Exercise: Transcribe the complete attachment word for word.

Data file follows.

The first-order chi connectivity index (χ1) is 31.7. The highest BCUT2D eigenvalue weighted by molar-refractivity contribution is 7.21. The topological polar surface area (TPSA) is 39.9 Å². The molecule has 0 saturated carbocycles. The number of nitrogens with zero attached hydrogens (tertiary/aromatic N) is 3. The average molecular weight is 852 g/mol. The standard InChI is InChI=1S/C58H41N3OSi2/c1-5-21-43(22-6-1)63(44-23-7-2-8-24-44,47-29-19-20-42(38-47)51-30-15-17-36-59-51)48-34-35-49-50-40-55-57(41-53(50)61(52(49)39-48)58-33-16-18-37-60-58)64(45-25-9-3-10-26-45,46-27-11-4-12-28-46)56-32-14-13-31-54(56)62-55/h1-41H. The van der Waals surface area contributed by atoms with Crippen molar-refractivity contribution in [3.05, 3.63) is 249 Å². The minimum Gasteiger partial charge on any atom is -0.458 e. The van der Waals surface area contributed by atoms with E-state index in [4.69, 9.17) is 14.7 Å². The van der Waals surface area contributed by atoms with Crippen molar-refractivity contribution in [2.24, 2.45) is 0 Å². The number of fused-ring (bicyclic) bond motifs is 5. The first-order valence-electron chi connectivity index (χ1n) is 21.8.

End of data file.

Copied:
The first-order chi connectivity index (χ1) is 31.7. The highest BCUT2D eigenvalue weighted by molar-refractivity contribution is 7.21. The topological polar surface area (TPSA) is 39.9 Å². The molecule has 0 saturated carbocycles. The number of nitrogens with zero attached hydrogens (tertiary/aromatic N) is 3. The average molecular weight is 852 g/mol. The standard InChI is InChI=1S/C58H41N3OSi2/c1-5-21-43(22-6-1)63(44-23-7-2-8-24-44,47-29-19-20-42(38-47)51-30-15-17-36-59-51)48-34-35-49-50-40-55-57(41-53(50)61(52(49)39-48)58-33-16-18-37-60-58)64(45-25-9-3-10-26-45,46-27-11-4-12-28-46)56-32-14-13-31-54(56)62-55/h1-41H. The van der Waals surface area contributed by atoms with Crippen molar-refractivity contribution in [3.05, 3.63) is 249 Å². The minimum Gasteiger partial charge on any atom is -0.458 e. The van der Waals surface area contributed by atoms with E-state index in [4.69, 9.17) is 14.7 Å². The van der Waals surface area contributed by atoms with Crippen molar-refractivity contribution in [2.24, 2.45) is 0 Å². The number of fused-ring (bicyclic) bond motifs is 5. The first-order valence-electron chi connectivity index (χ1n) is 21.8.